The Cobra Museum in Amstelveen shows the vibrant summer exhibition Grenzeloos en Vrij, which would not have been out of place on a larger stage. About 75 years of Cobra art and the universal character of the freedom cry full of experimentation.
It was on November 8, 1948 in the Parisian café Le Notre Dame that the Cobra movement saw the light of day. Young artists such as Karel Appel, Corneille and Constant Nieuwenhuys wanted to shake off the traumatic war years with their Belgian and Danish counterparts, such as Christian Dortremont and Asger Jorn, and to also give artistic shape to the recaptured freedom. “We wanted to start all over again, just like a child,” Appel later described their irrepressible urge.
They were called daubers
“An eruption of blocked spontaneity”, exhibition maker Maarten Bertheux calls the Cobra art. “Freedom was a new concept for these artists after having lived through that terrible war for five years. Their work, which was presented in 1949 at the very first Cobra exhibition at the Stedelijk Museum Amsterdam, was received with a great deal of negativity. They were called daubers. But it didn’t stop them from persevering, defying poverty.”
Bertheux, who was a curator at the Stedelijk for many years under the then director Rudi Fuchs, has with Boundless and Free not want to make a historical review of the Cobra group, which, after all, only existed for 1000 days (from 1948-1951). He places Cobra in a broader context.
The exhibition also shows where the members got their inspiration from: from children’s drawings, African masks, folk art or work by the mentally ill, but also wildly painting predecessors such as Vincent van Gogh or lovers of the playful experiment such as Pablo Picasso, Kurt Schwitters, Paul Klee, Max Beckmann and Joan Miro.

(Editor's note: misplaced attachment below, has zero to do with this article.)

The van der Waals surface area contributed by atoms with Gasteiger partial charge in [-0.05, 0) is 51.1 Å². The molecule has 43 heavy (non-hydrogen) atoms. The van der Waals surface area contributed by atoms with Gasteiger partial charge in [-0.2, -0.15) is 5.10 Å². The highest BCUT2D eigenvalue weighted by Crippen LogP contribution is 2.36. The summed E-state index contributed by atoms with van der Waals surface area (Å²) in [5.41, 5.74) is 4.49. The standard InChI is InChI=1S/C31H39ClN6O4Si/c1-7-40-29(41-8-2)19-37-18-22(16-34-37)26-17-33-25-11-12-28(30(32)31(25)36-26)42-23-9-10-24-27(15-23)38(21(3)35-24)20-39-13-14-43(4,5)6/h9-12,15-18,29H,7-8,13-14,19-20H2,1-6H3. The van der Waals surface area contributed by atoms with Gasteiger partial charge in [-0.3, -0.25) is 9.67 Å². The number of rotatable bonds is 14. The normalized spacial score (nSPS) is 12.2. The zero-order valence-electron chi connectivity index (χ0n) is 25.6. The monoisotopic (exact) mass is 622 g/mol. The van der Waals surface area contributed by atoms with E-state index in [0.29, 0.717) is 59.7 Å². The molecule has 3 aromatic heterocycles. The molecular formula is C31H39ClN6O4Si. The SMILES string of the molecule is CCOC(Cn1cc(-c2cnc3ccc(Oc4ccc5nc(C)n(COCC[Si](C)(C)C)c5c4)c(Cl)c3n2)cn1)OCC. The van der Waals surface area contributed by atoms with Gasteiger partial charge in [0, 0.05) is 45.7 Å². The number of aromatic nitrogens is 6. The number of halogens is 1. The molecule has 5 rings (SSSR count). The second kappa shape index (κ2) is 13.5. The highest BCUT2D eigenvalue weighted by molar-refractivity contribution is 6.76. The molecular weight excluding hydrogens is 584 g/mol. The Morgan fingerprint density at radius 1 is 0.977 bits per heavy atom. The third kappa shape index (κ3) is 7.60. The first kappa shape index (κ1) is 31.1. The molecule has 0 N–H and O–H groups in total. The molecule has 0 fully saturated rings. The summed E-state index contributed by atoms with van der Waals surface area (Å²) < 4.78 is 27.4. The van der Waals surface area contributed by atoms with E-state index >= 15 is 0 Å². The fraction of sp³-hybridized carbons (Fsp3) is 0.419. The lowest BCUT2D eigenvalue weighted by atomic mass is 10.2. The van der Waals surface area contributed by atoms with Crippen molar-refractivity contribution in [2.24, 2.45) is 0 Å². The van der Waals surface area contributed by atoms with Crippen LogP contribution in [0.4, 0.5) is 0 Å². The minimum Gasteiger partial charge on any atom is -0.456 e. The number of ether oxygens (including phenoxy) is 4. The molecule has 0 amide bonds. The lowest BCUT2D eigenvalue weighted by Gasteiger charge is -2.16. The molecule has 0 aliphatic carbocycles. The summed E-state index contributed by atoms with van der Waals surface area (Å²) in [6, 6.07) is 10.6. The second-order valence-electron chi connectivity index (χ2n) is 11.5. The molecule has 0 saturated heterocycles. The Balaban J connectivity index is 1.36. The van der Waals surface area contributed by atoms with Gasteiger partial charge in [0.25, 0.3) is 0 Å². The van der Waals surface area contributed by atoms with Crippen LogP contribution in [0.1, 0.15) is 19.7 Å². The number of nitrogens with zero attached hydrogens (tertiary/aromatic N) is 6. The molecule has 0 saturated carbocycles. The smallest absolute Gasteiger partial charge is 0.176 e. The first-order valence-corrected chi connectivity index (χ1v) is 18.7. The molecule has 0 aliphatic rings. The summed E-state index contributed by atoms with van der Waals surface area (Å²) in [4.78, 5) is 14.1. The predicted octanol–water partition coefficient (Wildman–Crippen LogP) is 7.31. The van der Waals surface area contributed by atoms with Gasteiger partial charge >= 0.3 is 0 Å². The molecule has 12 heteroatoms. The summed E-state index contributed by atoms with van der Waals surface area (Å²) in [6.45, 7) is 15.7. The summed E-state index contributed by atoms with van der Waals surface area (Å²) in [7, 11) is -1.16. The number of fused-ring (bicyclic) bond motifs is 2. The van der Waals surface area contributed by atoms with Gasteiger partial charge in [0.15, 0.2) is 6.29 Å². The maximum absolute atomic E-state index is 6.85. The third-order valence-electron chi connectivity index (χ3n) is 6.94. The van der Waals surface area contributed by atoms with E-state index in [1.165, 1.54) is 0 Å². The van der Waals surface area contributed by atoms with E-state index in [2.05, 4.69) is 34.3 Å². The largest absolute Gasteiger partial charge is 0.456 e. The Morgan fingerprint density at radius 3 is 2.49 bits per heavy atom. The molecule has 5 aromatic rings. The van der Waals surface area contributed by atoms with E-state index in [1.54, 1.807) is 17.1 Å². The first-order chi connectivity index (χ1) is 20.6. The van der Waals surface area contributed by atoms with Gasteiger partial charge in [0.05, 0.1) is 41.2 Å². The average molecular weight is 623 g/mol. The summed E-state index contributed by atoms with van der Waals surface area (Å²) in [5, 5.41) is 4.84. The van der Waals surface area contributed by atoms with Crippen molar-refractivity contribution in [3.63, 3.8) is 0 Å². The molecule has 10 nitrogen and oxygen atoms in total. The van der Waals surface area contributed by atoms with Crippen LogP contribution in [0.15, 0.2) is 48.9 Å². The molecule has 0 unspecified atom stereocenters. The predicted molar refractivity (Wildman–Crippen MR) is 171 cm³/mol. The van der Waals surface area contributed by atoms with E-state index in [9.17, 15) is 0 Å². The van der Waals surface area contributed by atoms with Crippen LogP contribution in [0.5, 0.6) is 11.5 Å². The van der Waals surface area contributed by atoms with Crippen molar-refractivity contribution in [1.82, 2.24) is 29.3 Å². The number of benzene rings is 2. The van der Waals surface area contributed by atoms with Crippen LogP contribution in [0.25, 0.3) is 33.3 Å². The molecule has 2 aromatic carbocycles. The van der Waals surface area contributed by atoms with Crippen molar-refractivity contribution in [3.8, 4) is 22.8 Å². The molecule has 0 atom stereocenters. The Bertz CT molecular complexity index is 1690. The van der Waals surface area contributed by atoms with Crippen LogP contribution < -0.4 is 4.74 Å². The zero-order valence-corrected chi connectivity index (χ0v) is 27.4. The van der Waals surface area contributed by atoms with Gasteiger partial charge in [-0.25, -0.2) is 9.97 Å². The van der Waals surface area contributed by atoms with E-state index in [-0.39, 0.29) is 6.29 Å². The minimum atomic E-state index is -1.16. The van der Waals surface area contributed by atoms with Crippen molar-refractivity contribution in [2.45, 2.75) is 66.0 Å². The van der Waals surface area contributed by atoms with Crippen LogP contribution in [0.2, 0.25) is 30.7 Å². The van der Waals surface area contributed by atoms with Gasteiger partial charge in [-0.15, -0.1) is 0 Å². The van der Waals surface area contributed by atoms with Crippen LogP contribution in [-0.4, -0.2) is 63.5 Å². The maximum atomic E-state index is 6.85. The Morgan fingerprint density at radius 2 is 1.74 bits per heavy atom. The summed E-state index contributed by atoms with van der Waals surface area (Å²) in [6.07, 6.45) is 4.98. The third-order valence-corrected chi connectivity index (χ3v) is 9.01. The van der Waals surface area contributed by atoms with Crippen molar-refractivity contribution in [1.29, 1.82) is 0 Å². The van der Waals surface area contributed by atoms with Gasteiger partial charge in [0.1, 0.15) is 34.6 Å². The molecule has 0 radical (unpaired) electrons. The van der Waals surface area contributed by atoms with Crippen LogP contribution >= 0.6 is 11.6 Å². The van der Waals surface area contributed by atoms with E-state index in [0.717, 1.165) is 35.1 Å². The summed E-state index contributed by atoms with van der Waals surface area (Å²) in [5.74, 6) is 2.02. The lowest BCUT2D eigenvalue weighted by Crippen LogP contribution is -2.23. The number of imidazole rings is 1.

What did Cobra mean?
He also asks himself: What has Cobra meant? The uproar it caused at the time has long since died down. Their work has since become part of the western art canon with a capital A.
But Bertheux shows that the ideas still live on. Their rough, savage painting style, their childlike and therefore disarming fantasy and their expressive visual language are still inspiring after 75 years for many other, younger artists.
It is precisely this aspect that makes this exhibition so sparkling and attractive. Bertheux makes it clear that Cobra is part of a long tradition of expressionist art: starting with Vincent van Gogh to young painters such as the German artist Jonathan Meese.
Indebted colleagues and extra attention for women
In Amstelveen, the famous Cobra work by Appels Questioning children to Corneille’s mythical bird creatures to Constant’s ideal world of New Babylon presented in dialogue with canvases or sculptures by younger artists who are indebted to them. Among them many top painters, whose work it is wonderful to see again, such as Georg Baselitz, whose Trümmerfrau from 1978 from the collection of the Van Abbemuseum in Eindhoven, to the American graffiti artist Jean-Michel Basquiat who died much too young.
There is also extra attention for the female artists, such as Lotti van der Gaag, Dora Tuynman and Frieda Hunziker, who preferred to be kept out of the spotlight by the dominant macho Cobra men (Appel and Corneille in the lead). Rightly so, now, on Cobra’s 75th birthday, they should not be missing.
Boundless and Free can be seen in the Cobra Museum Amstelveen until 8 October.